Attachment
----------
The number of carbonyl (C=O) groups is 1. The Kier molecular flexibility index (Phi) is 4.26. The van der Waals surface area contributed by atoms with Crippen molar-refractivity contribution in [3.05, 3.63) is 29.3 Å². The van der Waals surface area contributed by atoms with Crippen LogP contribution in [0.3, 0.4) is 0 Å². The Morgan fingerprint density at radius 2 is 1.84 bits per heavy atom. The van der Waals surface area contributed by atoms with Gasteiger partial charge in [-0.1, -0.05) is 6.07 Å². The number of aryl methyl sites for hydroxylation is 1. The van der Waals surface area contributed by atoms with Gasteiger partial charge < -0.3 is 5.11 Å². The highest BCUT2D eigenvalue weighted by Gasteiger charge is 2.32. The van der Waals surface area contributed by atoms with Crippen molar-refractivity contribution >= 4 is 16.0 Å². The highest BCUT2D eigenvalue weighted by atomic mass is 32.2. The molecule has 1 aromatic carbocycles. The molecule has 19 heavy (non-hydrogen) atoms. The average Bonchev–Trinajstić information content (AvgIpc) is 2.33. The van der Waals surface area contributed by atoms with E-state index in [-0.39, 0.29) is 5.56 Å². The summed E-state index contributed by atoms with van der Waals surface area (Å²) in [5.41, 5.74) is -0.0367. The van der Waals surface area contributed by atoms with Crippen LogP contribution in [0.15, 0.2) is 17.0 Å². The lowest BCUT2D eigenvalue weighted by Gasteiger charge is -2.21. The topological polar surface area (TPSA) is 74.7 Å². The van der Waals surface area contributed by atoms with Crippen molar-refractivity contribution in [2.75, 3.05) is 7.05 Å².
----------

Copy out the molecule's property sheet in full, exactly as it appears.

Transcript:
The number of carbonyl (C=O) groups is 1. The Kier molecular flexibility index (Phi) is 4.26. The van der Waals surface area contributed by atoms with Crippen molar-refractivity contribution in [3.05, 3.63) is 29.3 Å². The van der Waals surface area contributed by atoms with Crippen LogP contribution in [0.3, 0.4) is 0 Å². The Morgan fingerprint density at radius 2 is 1.84 bits per heavy atom. The van der Waals surface area contributed by atoms with Gasteiger partial charge in [-0.1, -0.05) is 6.07 Å². The number of aryl methyl sites for hydroxylation is 1. The van der Waals surface area contributed by atoms with Gasteiger partial charge < -0.3 is 5.11 Å². The highest BCUT2D eigenvalue weighted by Gasteiger charge is 2.32. The van der Waals surface area contributed by atoms with Crippen molar-refractivity contribution >= 4 is 16.0 Å². The highest BCUT2D eigenvalue weighted by atomic mass is 32.2. The molecule has 1 aromatic carbocycles. The molecule has 19 heavy (non-hydrogen) atoms. The average Bonchev–Trinajstić information content (AvgIpc) is 2.33. The van der Waals surface area contributed by atoms with E-state index in [-0.39, 0.29) is 5.56 Å². The summed E-state index contributed by atoms with van der Waals surface area (Å²) in [5.41, 5.74) is -0.0367. The van der Waals surface area contributed by atoms with Crippen LogP contribution in [0.15, 0.2) is 17.0 Å². The lowest BCUT2D eigenvalue weighted by Gasteiger charge is -2.21. The topological polar surface area (TPSA) is 74.7 Å². The van der Waals surface area contributed by atoms with Crippen molar-refractivity contribution in [2.75, 3.05) is 7.05 Å².